The rate of the water vaporization is calculated by [23]
m v ˙ = h D A m ( w c w a )
where h D is the mass transfer coefficient (g/(m2 s)), A m is wetted surface of the column (m2), w c is the humidity ratio of the saturated air at the desired temperature. w a is the humidity ratio of the inner air flow. Mass transfer coefficient can be expressed as
h D =   h i C ρ
where h i is the inner convection heat transfer coefficient of the air (W/(m2 K)) which was given by Equation (8).
h i =   2.8 + 3 v i
Finally, the cooling load calculated the various parts of the column as
Q = m a ˙ C p ( Δ T )
To obtain the air velocity inside the wind catcher, we use the expression [12,20,24]
f L D V i 2 2 g + Δ P p = 1 2 C p w ρ V w 2 + g Z ρ R [ 1 T o 1 T a ]
where f, L, D, Cpw, Z, vw, To, and R respectively show the friction coefficient of the conduit (dimensionless), length of the conduit (m), hydraulic diameter of the conduit (m), the pressure coefficient of wind (dimensionless), height of the wind catcher (m), wind velocity (m/s), outlet temperature of the wind catcher (°C), and the gas constant for air (J/(kg K)). Δ P p stands for pressure drop in the opening pad which has been calculated using the empirical expression
Δ P p = { 1.029 v i d p 0.755 v i < 1   m / s 4.9 ( 0.1885 v i 4 v i 3 + 2.091 v i 2 1.42 v i + 0.4056 ) d p 0.755 v i > 1   m / s

4. Experimental Procedure

In order to evaluate the performance of the system under real operating conditions, and to validate the obtained analytical expressions a set of experiments were carried out during May 2017 at the campus of Bozrgmehr University, Qaen (33°43′36″ N and 59°11′04″ E) Iran. According to Köppen and Geiger, this climate has been classified as cold desert climate (BWk). The average temperature in the warmest month of the year is 27.6 °C.
The prototype had a height of 2.5 m, cross-section of 0.20 × 0.20 m, and the air opening length of 0.40 m. Other dimensions of the wind catcher are depicted in Figure 2. The walls were constructed from polycarbonate with the thickness of 6 mm whose outer surfaces were covered by a shiny aluminum sheet to minimize solar radiation absorption. The blade section with a ‘plus shape’ configuration were made up of four gunny screens with width of 0.10 m and length of 1.80 m. The pad was installed in the air opening. A 1 cm thick straw layer was used in the construction of the pad. Drip tubing was employed to sprinkle water on the pad and the blades.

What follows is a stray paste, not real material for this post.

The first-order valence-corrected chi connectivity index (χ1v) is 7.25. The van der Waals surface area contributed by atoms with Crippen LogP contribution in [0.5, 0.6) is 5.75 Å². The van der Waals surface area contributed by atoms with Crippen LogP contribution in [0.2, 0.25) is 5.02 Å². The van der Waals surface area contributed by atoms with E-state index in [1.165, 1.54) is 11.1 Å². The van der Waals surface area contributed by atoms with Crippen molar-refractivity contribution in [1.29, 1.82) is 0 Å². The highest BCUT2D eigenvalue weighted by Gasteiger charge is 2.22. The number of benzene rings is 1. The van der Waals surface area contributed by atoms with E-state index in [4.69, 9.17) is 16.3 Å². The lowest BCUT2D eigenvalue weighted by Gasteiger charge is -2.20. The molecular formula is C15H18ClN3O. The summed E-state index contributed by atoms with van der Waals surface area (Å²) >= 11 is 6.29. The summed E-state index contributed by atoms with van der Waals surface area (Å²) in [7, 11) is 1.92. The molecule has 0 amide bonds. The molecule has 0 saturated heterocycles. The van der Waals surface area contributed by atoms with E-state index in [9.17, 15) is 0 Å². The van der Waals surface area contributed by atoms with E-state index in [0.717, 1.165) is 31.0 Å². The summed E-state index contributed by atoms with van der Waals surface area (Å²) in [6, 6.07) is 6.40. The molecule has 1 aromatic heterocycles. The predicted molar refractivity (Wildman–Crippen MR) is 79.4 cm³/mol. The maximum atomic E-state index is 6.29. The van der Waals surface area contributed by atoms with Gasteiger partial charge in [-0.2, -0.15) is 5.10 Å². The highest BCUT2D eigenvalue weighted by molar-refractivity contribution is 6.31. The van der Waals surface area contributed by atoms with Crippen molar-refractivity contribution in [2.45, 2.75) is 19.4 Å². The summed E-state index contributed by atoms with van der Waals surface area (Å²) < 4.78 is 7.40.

Since the wind speed was mostly changing during the test period, a blower (Pars200, Parskhazar Co., Tehran, Iran) with an adjustable rotary speed of the rotor was utilized to provide a constant air velocity inside the wind catcher’s conduit. The tests were conducted at three levels of wind velocity through the conduit (1, 1.5, 2.5 m/s) and the wetted pad remained close during the tests.
Five temperature sensors (SMT160, Tika Co., Tehran, Iran) were used to measure temperatures of the inlet, outlet, and outer surfaces of the walls of the wind catcher as well as ambient. The sensors were connected to a personal computer by means of a temperature transmitter (TM 1323, Tika Co., Tehran, Iran). A solar power meter (TES 1333, TES Co., Taipei, Taiwan) was utilized to measure solar radiation intensity on south and east walls. Relative humidity (RH) of ambient air, the inlet, and the outlet of the wind catcher were determined using RH sensors (SUN-25H, SUNWARD Co., Tehran, Iran). Each test was conducted from 9 a.m. to 3 p.m., and the useful data were recorded at 30 min time intervals of during the day.

5. Experimental Validation

To verify the obtained expressions, the results of the models were compared with those of experiments using the Pearson correlation coefficient (r), the root mean square deviation (e) and the mean absolute error (MAE) criteria which were determined as [25,26]
r = N X i Y i ( X i ) ( Y i ) N X i 2 ( X i ) 2 N Y i 2 ( Y i ) 2
e = ( e i ) 2 N
and
M A E = 1 N e i
where e i = [ X i Y i X i ] , Xi and Yi are respectively the ith theoretical and empirical data; and N is the number of observations.

6. Result and Discussion

6.1. Model Verification

To verify the obtained models, the predicted data of outlet temperature and relative humidity were compared with those observed by the experiments. After that, the effect of some design parameters and operating conditions on the performance of the designed wind catcher was investigated using the validated models.
Figure 3 shows variations of solar radiation intensity, ambient temperature, and comparison between experimental and calculated outlet temperature of the wind catcher at the three inside air velocities of (a) 1, (b) 1.5, and (c) 2.5 m/s. The measurements indicate that the temperature drop inside the designed wind catcher has been between 9.29 and 14.63 °C. The temperature decrease in a modular wind catcher with wetted surfaces found to be in range of 9.2–13.6 °C [27]. The root mean square deviation (e) ranges from 0.04925 to 0.10728 while the observed correlation coefficient is between 0.9312 and 0.9438. The maximum deviations between the analytical and the experimental temperatures are 1.21, 1.60, and 2.04 °C at the air velocities of 1, 1.5, and 2.5 m/s, respectively. Also, the result indicates that min absolute error associated with the theoretical expressions has been lower than 10%. A study that had been conducted to simulate indoor temperature of a green house in Iraq based on thermo-physical properties of the green house components, showed that the predicted data had an absolute error of lower than 10% [28]. The results of similar research achieved an mean absolute deviation of lower than 20% between the predicted and the experimental temperatures of a greenhouse equipped with a heat-pump heating system [29]. Based on the observation, it can be said that there is a suitable agreement between the experimental and theoretical data.